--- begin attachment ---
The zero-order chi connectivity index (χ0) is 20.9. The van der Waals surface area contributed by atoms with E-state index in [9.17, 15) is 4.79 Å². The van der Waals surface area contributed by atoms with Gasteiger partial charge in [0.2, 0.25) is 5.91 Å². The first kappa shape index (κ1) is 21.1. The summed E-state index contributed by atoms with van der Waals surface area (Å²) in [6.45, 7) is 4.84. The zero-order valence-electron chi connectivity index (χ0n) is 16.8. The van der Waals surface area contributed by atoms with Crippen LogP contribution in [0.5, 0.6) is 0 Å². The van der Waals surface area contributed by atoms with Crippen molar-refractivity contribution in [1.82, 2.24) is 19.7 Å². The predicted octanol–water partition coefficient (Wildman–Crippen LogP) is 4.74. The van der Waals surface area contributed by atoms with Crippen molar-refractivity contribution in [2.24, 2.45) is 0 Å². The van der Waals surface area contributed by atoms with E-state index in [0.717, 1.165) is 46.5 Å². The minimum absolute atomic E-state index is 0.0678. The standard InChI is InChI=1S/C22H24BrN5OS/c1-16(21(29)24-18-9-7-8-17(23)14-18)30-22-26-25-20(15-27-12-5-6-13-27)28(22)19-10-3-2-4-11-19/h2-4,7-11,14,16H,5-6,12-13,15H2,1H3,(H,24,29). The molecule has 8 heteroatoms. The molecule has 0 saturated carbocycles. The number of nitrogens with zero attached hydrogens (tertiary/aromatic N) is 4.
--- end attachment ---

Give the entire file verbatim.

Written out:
The zero-order chi connectivity index (χ0) is 20.9. The van der Waals surface area contributed by atoms with E-state index in [9.17, 15) is 4.79 Å². The van der Waals surface area contributed by atoms with Gasteiger partial charge in [0.2, 0.25) is 5.91 Å². The first kappa shape index (κ1) is 21.1. The summed E-state index contributed by atoms with van der Waals surface area (Å²) in [6.45, 7) is 4.84. The zero-order valence-electron chi connectivity index (χ0n) is 16.8. The van der Waals surface area contributed by atoms with Crippen LogP contribution in [0.5, 0.6) is 0 Å². The van der Waals surface area contributed by atoms with Crippen molar-refractivity contribution in [1.82, 2.24) is 19.7 Å². The predicted octanol–water partition coefficient (Wildman–Crippen LogP) is 4.74. The van der Waals surface area contributed by atoms with Crippen molar-refractivity contribution in [2.24, 2.45) is 0 Å². The van der Waals surface area contributed by atoms with E-state index in [0.717, 1.165) is 46.5 Å². The minimum absolute atomic E-state index is 0.0678. The standard InChI is InChI=1S/C22H24BrN5OS/c1-16(21(29)24-18-9-7-8-17(23)14-18)30-22-26-25-20(15-27-12-5-6-13-27)28(22)19-10-3-2-4-11-19/h2-4,7-11,14,16H,5-6,12-13,15H2,1H3,(H,24,29). The molecule has 8 heteroatoms. The molecule has 0 saturated carbocycles. The number of nitrogens with zero attached hydrogens (tertiary/aromatic N) is 4.